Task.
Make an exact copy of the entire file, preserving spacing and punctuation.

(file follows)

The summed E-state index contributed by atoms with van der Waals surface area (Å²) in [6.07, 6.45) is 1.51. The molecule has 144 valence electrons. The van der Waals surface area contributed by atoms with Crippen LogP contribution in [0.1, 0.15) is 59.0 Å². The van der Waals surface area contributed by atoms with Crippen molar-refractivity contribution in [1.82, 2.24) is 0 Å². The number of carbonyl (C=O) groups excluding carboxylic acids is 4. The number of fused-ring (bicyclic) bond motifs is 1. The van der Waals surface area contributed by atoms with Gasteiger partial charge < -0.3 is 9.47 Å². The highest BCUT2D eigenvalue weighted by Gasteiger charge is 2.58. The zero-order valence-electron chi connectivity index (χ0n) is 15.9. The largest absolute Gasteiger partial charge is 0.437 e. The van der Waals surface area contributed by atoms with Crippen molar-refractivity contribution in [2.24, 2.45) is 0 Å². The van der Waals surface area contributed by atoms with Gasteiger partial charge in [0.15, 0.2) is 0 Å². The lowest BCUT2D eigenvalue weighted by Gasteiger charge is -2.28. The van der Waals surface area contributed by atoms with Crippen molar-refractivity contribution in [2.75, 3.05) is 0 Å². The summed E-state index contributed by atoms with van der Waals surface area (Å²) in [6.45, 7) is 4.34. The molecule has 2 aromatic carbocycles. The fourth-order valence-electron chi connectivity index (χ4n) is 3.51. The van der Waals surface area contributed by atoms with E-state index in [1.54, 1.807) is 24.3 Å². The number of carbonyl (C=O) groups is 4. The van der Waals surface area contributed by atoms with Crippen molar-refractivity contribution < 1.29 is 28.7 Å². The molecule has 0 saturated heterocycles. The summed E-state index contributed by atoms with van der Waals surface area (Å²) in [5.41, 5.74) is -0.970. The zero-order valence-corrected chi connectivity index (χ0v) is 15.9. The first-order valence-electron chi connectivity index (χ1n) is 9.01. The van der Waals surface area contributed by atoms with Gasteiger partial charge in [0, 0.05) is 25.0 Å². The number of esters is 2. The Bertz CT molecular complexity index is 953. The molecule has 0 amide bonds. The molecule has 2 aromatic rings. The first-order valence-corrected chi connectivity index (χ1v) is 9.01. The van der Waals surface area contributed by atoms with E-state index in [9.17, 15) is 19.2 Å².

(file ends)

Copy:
The summed E-state index contributed by atoms with van der Waals surface area (Å²) in [6.07, 6.45) is 1.51. The molecule has 144 valence electrons. The van der Waals surface area contributed by atoms with Crippen LogP contribution in [0.1, 0.15) is 59.0 Å². The van der Waals surface area contributed by atoms with Crippen molar-refractivity contribution in [1.82, 2.24) is 0 Å². The number of carbonyl (C=O) groups excluding carboxylic acids is 4. The number of fused-ring (bicyclic) bond motifs is 1. The van der Waals surface area contributed by atoms with Gasteiger partial charge < -0.3 is 9.47 Å². The highest BCUT2D eigenvalue weighted by Gasteiger charge is 2.58. The zero-order valence-electron chi connectivity index (χ0n) is 15.9. The largest absolute Gasteiger partial charge is 0.437 e. The van der Waals surface area contributed by atoms with Crippen molar-refractivity contribution in [2.24, 2.45) is 0 Å². The van der Waals surface area contributed by atoms with Gasteiger partial charge in [0.15, 0.2) is 0 Å². The lowest BCUT2D eigenvalue weighted by Gasteiger charge is -2.28. The van der Waals surface area contributed by atoms with Crippen molar-refractivity contribution in [2.75, 3.05) is 0 Å². The summed E-state index contributed by atoms with van der Waals surface area (Å²) in [6.45, 7) is 4.34. The molecule has 2 aromatic carbocycles. The fourth-order valence-electron chi connectivity index (χ4n) is 3.51. The van der Waals surface area contributed by atoms with E-state index in [1.54, 1.807) is 24.3 Å². The number of carbonyl (C=O) groups is 4. The van der Waals surface area contributed by atoms with Crippen molar-refractivity contribution < 1.29 is 28.7 Å². The molecule has 0 saturated heterocycles. The summed E-state index contributed by atoms with van der Waals surface area (Å²) in [5.41, 5.74) is -0.970. The zero-order valence-corrected chi connectivity index (χ0v) is 15.9. The first-order valence-electron chi connectivity index (χ1n) is 9.01. The van der Waals surface area contributed by atoms with Gasteiger partial charge in [0, 0.05) is 25.0 Å². The number of esters is 2. The Bertz CT molecular complexity index is 953. The molecule has 0 amide bonds. The molecule has 2 aromatic rings. The first-order valence-corrected chi connectivity index (χ1v) is 9.01. The van der Waals surface area contributed by atoms with E-state index in [9.17, 15) is 19.2 Å².